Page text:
Hybrid heating

Switch between gas and electricity, save money and the planet.

Austrian economist Joseph Schumpeter ranked innovation and entrepreneurship the two most important economic activities humans undertake. And with good reason: We’d still be gathering berries in the woods were it not for our unique ability to come up with new and better ways of clothing, feeding and housing ourselves. But for all of our human ingenuity over the centuries, we keep using more energy — and that insatiable demand has led to some big jumps in the price of fuel. Time for some more innovation, it appears.

Enter North Vancouver’s Sempa Power Systems Ltd., one of the clean energy companies helping to put British Columbia on the map as a global green power cluster. Sempa’s business plan stems from a consistent energy market price pattern: natural gas is often less expensive than electricity during the day but more expensive at night (a result of the fact that, basically, you can’t switch nuclear power plants off at night when demand is low, but you can temper the amount of gas).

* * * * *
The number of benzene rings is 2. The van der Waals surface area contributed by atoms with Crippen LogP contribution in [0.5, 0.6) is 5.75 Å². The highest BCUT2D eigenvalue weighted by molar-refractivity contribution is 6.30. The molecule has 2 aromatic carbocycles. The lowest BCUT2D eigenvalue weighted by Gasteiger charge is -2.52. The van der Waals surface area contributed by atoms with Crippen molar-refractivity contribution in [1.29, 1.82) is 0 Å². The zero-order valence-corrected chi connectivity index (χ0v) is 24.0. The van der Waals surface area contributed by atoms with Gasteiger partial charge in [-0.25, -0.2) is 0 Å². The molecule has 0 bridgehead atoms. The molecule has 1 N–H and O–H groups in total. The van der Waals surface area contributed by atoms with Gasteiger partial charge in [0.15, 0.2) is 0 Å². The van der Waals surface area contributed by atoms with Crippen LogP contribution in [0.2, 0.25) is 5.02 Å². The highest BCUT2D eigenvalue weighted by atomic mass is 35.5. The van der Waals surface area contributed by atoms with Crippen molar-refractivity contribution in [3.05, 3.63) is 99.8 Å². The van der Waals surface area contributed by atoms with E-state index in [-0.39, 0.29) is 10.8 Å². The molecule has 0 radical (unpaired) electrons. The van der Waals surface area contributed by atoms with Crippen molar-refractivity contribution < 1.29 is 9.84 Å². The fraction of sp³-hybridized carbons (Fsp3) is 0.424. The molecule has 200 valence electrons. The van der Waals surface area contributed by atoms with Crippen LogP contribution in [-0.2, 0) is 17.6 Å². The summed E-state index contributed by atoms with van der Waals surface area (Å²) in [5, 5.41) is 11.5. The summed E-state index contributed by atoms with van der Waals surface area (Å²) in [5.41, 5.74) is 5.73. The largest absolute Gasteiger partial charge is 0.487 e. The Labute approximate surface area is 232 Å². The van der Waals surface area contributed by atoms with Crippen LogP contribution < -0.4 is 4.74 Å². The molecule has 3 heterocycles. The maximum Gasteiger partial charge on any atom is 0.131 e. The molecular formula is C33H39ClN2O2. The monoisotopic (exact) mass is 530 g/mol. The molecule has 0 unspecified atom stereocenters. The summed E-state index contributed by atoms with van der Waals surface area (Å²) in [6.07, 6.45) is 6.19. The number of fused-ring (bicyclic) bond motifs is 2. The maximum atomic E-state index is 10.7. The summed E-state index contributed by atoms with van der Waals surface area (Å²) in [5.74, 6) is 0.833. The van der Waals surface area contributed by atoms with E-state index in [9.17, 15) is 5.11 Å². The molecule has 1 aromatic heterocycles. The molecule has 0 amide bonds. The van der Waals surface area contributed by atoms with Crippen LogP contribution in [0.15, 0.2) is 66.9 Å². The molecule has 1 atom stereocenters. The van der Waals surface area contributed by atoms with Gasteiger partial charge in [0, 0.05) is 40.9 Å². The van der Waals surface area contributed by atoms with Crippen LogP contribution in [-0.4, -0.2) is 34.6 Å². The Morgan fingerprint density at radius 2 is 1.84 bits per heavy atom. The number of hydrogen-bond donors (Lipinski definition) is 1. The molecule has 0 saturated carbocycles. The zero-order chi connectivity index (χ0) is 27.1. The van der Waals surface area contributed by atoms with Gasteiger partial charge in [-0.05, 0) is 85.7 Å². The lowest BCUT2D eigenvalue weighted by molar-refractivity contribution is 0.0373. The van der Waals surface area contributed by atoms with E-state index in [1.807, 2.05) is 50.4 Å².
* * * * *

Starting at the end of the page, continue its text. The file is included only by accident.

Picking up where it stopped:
With this pattern in mind, Sempa hit upon the idea of arbitraging those two prices — much like a hedge fund manager working a securities market — with a so-called hybrid heating system. Similar to what happens in a hybrid car that switches between a gasoline-powered engine and a battery, Sempa’s system switches the energy draw of large commercial power users between natural gas and electricity, depending on the price of each. When electricity prices are high, the system draws on gas, and vice versa.

For a commercial operator with a large heating bill like the MTS Centre, an entertainment complex in Winnipeg, the savings can be dramatic. According to Sempa, their average customer saves more than $84,000 a year and cuts their greenhouse-gas emissions by up to 276 tonnes. Now that’s innovation.